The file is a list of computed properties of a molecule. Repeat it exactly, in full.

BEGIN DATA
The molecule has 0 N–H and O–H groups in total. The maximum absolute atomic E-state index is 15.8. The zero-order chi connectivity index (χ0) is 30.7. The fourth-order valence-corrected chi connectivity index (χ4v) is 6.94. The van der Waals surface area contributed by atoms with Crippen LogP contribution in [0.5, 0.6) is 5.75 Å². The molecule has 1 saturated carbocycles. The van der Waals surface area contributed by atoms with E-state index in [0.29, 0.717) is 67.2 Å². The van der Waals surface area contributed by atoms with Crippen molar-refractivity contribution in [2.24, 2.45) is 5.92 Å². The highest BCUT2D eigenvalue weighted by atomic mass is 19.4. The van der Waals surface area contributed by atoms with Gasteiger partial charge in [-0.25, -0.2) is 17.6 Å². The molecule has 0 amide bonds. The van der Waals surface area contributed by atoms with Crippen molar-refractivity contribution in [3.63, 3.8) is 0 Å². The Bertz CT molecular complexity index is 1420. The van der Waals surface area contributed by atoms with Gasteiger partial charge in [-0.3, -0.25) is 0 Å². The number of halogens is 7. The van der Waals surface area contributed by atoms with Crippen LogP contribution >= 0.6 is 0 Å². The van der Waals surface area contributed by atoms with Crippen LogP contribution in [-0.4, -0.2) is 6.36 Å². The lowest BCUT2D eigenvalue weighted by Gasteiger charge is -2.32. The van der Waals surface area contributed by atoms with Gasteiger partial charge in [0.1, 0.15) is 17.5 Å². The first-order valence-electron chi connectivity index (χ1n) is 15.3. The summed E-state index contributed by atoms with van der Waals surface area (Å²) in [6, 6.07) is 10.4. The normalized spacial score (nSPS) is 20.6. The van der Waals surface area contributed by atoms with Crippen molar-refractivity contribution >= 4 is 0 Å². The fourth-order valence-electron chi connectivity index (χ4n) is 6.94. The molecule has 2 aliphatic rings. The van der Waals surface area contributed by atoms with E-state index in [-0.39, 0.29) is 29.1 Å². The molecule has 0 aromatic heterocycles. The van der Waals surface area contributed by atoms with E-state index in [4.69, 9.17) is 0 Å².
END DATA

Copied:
The molecule has 0 N–H and O–H groups in total. The maximum absolute atomic E-state index is 15.8. The zero-order chi connectivity index (χ0) is 30.7. The fourth-order valence-corrected chi connectivity index (χ4v) is 6.94. The van der Waals surface area contributed by atoms with Crippen LogP contribution in [0.5, 0.6) is 5.75 Å². The molecule has 1 saturated carbocycles. The van der Waals surface area contributed by atoms with E-state index in [0.29, 0.717) is 67.2 Å². The van der Waals surface area contributed by atoms with Crippen molar-refractivity contribution in [2.24, 2.45) is 5.92 Å². The highest BCUT2D eigenvalue weighted by atomic mass is 19.4. The van der Waals surface area contributed by atoms with Gasteiger partial charge in [-0.25, -0.2) is 17.6 Å². The molecule has 0 amide bonds. The van der Waals surface area contributed by atoms with Crippen molar-refractivity contribution in [3.63, 3.8) is 0 Å². The Bertz CT molecular complexity index is 1420. The van der Waals surface area contributed by atoms with Gasteiger partial charge in [-0.3, -0.25) is 0 Å². The number of halogens is 7. The van der Waals surface area contributed by atoms with Crippen LogP contribution >= 0.6 is 0 Å². The van der Waals surface area contributed by atoms with Crippen LogP contribution in [-0.4, -0.2) is 6.36 Å². The lowest BCUT2D eigenvalue weighted by Gasteiger charge is -2.32. The van der Waals surface area contributed by atoms with Gasteiger partial charge in [0.1, 0.15) is 17.5 Å². The first-order valence-electron chi connectivity index (χ1n) is 15.3. The summed E-state index contributed by atoms with van der Waals surface area (Å²) in [6, 6.07) is 10.4. The normalized spacial score (nSPS) is 20.6. The van der Waals surface area contributed by atoms with Crippen molar-refractivity contribution >= 4 is 0 Å². The fourth-order valence-electron chi connectivity index (χ4n) is 6.94. The molecule has 2 aliphatic rings. The van der Waals surface area contributed by atoms with E-state index in [-0.39, 0.29) is 29.1 Å². The molecule has 0 aromatic heterocycles. The van der Waals surface area contributed by atoms with E-state index in [4.69, 9.17) is 0 Å².